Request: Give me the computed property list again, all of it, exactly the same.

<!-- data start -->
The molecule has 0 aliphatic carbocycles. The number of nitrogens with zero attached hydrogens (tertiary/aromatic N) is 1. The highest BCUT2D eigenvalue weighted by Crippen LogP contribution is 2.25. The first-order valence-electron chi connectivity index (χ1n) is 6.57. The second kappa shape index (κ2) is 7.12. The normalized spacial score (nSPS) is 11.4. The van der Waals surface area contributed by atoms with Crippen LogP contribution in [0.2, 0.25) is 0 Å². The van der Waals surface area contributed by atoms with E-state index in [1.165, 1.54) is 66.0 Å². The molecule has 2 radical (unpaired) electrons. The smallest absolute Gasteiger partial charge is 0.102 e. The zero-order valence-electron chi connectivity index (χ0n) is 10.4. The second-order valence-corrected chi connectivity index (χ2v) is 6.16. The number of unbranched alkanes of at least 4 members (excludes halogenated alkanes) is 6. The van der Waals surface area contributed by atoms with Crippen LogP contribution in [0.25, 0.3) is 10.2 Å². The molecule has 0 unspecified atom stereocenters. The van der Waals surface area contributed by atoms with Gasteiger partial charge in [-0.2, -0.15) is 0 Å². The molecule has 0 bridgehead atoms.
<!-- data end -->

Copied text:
The molecule has 0 aliphatic carbocycles. The number of nitrogens with zero attached hydrogens (tertiary/aromatic N) is 1. The highest BCUT2D eigenvalue weighted by Crippen LogP contribution is 2.25. The first-order valence-electron chi connectivity index (χ1n) is 6.57. The second kappa shape index (κ2) is 7.12. The normalized spacial score (nSPS) is 11.4. The van der Waals surface area contributed by atoms with Crippen LogP contribution in [0.2, 0.25) is 0 Å². The van der Waals surface area contributed by atoms with E-state index in [1.165, 1.54) is 66.0 Å². The molecule has 2 radical (unpaired) electrons. The smallest absolute Gasteiger partial charge is 0.102 e. The zero-order valence-electron chi connectivity index (χ0n) is 10.4. The second-order valence-corrected chi connectivity index (χ2v) is 6.16. The number of unbranched alkanes of at least 4 members (excludes halogenated alkanes) is 6. The van der Waals surface area contributed by atoms with Crippen LogP contribution in [0.25, 0.3) is 10.2 Å². The molecule has 0 unspecified atom stereocenters. The van der Waals surface area contributed by atoms with Gasteiger partial charge in [-0.2, -0.15) is 0 Å². The molecule has 0 bridgehead atoms.